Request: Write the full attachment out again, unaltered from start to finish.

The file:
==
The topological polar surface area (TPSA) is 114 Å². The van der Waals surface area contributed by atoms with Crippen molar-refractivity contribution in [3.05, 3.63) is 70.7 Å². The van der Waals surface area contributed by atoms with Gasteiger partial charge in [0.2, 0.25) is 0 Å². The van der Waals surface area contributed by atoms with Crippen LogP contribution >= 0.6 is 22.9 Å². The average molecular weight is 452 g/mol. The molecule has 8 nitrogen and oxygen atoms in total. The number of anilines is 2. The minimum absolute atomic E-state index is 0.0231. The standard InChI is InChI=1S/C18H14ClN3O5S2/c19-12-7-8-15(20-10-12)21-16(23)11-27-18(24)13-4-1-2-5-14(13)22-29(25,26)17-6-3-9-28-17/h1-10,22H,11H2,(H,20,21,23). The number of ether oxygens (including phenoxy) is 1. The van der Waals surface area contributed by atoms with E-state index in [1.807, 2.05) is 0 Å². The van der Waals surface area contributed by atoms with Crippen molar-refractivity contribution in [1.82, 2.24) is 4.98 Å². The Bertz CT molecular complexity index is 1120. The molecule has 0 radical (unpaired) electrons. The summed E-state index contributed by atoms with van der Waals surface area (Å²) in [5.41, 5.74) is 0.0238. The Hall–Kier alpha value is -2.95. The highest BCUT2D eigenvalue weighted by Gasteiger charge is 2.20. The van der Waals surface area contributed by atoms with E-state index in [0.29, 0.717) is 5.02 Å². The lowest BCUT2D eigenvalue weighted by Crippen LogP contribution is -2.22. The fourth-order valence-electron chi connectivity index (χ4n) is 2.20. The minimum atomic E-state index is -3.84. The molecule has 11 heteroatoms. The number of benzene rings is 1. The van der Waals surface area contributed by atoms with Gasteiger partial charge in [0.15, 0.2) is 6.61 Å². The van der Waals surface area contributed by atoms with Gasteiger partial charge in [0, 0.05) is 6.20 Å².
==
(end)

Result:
The topological polar surface area (TPSA) is 114 Å². The van der Waals surface area contributed by atoms with Crippen molar-refractivity contribution in [3.05, 3.63) is 70.7 Å². The van der Waals surface area contributed by atoms with Gasteiger partial charge in [0.2, 0.25) is 0 Å². The van der Waals surface area contributed by atoms with Crippen LogP contribution >= 0.6 is 22.9 Å². The average molecular weight is 452 g/mol. The molecule has 8 nitrogen and oxygen atoms in total. The number of anilines is 2. The minimum absolute atomic E-state index is 0.0231. The standard InChI is InChI=1S/C18H14ClN3O5S2/c19-12-7-8-15(20-10-12)21-16(23)11-27-18(24)13-4-1-2-5-14(13)22-29(25,26)17-6-3-9-28-17/h1-10,22H,11H2,(H,20,21,23). The number of ether oxygens (including phenoxy) is 1. The van der Waals surface area contributed by atoms with E-state index in [1.807, 2.05) is 0 Å². The van der Waals surface area contributed by atoms with Crippen molar-refractivity contribution in [1.82, 2.24) is 4.98 Å². The Bertz CT molecular complexity index is 1120. The molecule has 0 radical (unpaired) electrons. The summed E-state index contributed by atoms with van der Waals surface area (Å²) in [5.41, 5.74) is 0.0238. The Hall–Kier alpha value is -2.95. The highest BCUT2D eigenvalue weighted by Gasteiger charge is 2.20. The van der Waals surface area contributed by atoms with E-state index in [0.29, 0.717) is 5.02 Å². The lowest BCUT2D eigenvalue weighted by Crippen LogP contribution is -2.22. The fourth-order valence-electron chi connectivity index (χ4n) is 2.20. The minimum atomic E-state index is -3.84. The molecule has 11 heteroatoms. The number of benzene rings is 1. The van der Waals surface area contributed by atoms with Gasteiger partial charge in [0.15, 0.2) is 6.61 Å². The van der Waals surface area contributed by atoms with Gasteiger partial charge in [0, 0.05) is 6.20 Å².